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Fossil or Faux? Let Experts Study Your Oddest Objects

April 22, 1999|BRENDA REES | SPECIAL TO THE TIMES

Ever wonder if that odd-shaped stone you've kept in a cigar box ever since you were a kid could be something more than just a childhood keepsake? Or how about that brightly colored shell you found on the beach last year? Maybe it's not just a pretty ornament. Or what about that strange bone your dog dug up in the backyard? Could that possibly be from a Tyrannosaurus rex?

Well, wonder no more.

Paleontologists, mineralogists, geologists and biologists from the Page and Natural History museums will be available Saturday on Discovery Day to examine, identify and talk with members of the public about their own private collection of natural treasures. Think of the event as the scientific version of the popular PBS television program "The Antiques Road Show"--only with a much older slant: about 40,000 years older.

Instead of bringing in family heirlooms, visitors to the Page Museum at the La Brea Tar Pits in Hancock Park are asked to bring in any bone, rock, shell, fossil or crystal they wish to know more about. But unlike the TV show, no appraisals will be given--just identification along with a little natural history lesson and some fossil- or gem-hunting tips.

"Part of the fun of this day is that people will get a chance to talk to a real expert about their own discoveries," said John Harris, chief curator of paleontology at the Page Museum. "We will tell them what it is, how old it is, what it did, and if indeed it is a rare mineral or just a chunk of green glass from a broken 7-Up bottle."

Harris said he expects to inspect a wide range of materials on Discovery Day, from the ordinary to the extraordinary. "Many people bring us items they have found either here in Southern California or when they were on vacation," he said, adding that someone once brought him teeth from a hippopotamus--an animal that isn't even indigenous to North America.

While most people bring in objects that are fairly common and run-of-the-mill, there have been some items that have raised a paleontologist's eyebrows and heartbeat. "Once, we had a fossil whale skull brought to us in a wheelbarrow and a 6-foot woolly mammoth tusk that barely fit in the back of a Suburban," Harris said. "Those were nice surprises for us."

The whale skull was found sticking out of the eroding cliffs of Palos Verdes, said Harris, who explained that during the reign of dinosaurs, much of the Southern California basin was under water. "That's why we don't find dinosaur fossils here," he said.

Aquatic fossils and shells are the more common older fossils found in the Los Angeles area, with more "contemporary" fossils being those of mastodons, mammoths, horses, camels, ground sloths, saber-toothed cats and dire wolves.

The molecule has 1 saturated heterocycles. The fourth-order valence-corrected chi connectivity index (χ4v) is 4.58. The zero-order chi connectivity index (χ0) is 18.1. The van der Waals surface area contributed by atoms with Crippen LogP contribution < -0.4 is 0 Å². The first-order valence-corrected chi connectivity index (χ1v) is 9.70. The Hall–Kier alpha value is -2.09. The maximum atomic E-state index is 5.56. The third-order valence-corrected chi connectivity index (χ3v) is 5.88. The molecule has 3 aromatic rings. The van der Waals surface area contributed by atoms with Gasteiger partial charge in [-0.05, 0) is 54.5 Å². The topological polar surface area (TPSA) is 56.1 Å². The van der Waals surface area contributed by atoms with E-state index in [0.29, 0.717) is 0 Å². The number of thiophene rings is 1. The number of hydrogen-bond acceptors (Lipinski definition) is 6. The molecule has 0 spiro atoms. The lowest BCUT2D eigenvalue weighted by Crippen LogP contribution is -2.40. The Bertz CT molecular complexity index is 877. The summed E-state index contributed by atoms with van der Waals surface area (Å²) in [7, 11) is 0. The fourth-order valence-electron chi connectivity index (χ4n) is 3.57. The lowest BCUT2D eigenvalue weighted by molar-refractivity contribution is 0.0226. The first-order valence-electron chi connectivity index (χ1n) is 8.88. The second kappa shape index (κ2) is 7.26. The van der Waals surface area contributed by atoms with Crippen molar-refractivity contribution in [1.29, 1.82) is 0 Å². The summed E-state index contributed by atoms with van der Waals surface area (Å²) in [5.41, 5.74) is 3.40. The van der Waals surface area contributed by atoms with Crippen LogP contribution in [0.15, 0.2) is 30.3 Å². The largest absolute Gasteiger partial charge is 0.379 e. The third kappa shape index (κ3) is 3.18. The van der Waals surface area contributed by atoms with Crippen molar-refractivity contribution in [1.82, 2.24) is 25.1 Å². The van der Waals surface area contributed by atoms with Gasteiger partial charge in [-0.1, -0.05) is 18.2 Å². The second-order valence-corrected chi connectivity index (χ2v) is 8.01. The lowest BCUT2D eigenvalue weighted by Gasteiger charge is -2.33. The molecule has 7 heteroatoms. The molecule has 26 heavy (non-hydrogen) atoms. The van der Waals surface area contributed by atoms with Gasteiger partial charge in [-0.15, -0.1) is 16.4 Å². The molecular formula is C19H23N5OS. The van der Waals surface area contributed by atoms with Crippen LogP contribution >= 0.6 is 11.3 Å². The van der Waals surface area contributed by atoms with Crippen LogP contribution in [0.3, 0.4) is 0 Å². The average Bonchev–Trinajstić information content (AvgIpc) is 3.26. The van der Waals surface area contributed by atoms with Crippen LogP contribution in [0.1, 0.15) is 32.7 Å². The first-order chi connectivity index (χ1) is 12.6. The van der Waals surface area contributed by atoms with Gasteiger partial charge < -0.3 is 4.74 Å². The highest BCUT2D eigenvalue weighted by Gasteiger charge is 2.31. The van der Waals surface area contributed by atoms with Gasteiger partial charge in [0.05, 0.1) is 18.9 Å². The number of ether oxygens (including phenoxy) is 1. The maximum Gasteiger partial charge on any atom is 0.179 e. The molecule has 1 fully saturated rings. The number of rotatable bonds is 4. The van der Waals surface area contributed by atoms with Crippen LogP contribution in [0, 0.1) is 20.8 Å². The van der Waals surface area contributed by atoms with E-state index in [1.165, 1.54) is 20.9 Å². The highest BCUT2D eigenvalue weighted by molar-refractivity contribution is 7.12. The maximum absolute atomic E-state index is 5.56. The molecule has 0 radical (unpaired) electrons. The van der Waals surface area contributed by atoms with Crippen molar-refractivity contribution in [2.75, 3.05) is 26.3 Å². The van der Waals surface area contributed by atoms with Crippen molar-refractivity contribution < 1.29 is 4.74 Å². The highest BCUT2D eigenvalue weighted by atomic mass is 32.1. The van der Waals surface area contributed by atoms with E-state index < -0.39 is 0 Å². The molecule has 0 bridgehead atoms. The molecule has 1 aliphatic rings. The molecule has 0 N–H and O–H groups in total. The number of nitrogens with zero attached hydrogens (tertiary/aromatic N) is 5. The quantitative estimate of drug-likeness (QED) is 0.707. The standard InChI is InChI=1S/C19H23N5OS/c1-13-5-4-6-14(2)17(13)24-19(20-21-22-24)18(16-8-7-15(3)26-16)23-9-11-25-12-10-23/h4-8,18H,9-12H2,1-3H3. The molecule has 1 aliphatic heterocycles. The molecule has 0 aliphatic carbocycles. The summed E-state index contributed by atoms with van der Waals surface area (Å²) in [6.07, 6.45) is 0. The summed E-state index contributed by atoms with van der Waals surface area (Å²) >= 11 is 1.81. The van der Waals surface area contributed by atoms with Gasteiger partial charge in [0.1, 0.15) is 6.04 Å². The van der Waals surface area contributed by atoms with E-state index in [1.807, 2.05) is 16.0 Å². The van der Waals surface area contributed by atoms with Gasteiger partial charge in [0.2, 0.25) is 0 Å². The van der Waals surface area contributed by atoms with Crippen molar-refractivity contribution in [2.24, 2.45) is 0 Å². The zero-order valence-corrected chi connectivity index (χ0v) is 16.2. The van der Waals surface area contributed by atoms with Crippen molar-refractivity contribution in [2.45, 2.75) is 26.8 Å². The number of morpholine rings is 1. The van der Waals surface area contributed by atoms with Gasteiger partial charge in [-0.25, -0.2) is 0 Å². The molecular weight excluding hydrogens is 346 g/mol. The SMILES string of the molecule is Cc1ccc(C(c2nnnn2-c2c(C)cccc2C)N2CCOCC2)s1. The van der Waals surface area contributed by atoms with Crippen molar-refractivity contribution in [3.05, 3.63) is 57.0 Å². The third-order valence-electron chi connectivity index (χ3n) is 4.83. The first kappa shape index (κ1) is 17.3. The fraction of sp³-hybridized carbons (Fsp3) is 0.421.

"We let people who are interested in pursuing fossils know the limitations of where you can look and retrieve materials," Harris said. "It is against the law to take something from national or state parks, as it is from private property."

Regardless of the find's uniqueness, every item brought in on Discovery Day will receive a signed certificate that will date and officially identify the object.

*

Discovery Day began in 1982 but has not been held consistently. In fact, this year marks a revival of Discovery Day that has taken place at both the Page and Natural History museums. In addition to tables set up for scientific evaluations, many other new activities and exhibits will be available for visitors.

A relatively new exhibit will give people a close-up view of how a paleontologist sorts micro-fossils invisible to the naked eye.

A powerful video camera will be set up in a lab with a monitor outside for public viewing. On the screen will be what looks like a bunch of boulders. "Actually, the camera is looking at pebbles," said Curt Abdouch, an administrator at the Page Museum who has helped coordinate Discovery Day activities. "People will be able to see how scientists, using small paintbrushes, sort and sift out tiny shells, teeth and bone fragments."

In addition to the traditional mask-making for kids, a new exhibit will challenge young and old alike, Abdouch said. "We have casted a complete replicated skeleton from a saber-toothed cat, and we are encouraging guests to attempt to put it all together," he said. "It's like an ultimate puzzle."

Priceless fossils from the Page Museum's paleontology vaults, which are normally not on public display, will also be available for viewing on Discovery Day, Abdouch said.

And finally, the museum will have something for those interested in art inspired by prehistoric geology. Richard Wheeler, a regular summer excavator at the La Brea Tar Pits, became fascinated with the swirling and deep, colorful images of the liquid asphalt while working on site last year. A photographer, Wheeler decided to capture images of these glistening, bubbling formations, and now his photographs are on display.

"What he's done is a wonderful blending of science and art, and that's what we want Discovery Day to be all about," Abdouch said.

BE THERE

Discovery Day at the Page Museum at the La Brea Tar Pits will be held Saturday from 10 a.m. to 5 p.m. Participation in all Discovery Day activities is free with admission to the museum: $6 for adults, $2 for children 5-12, and $3.50 for students and seniors. Children under 5 are free. The museum is located at 5801 Wilshire Blvd., Los Angeles. For general museum information, call (323) 934-PAGE or visit the museum's Web site at http://www.tarpits.org.

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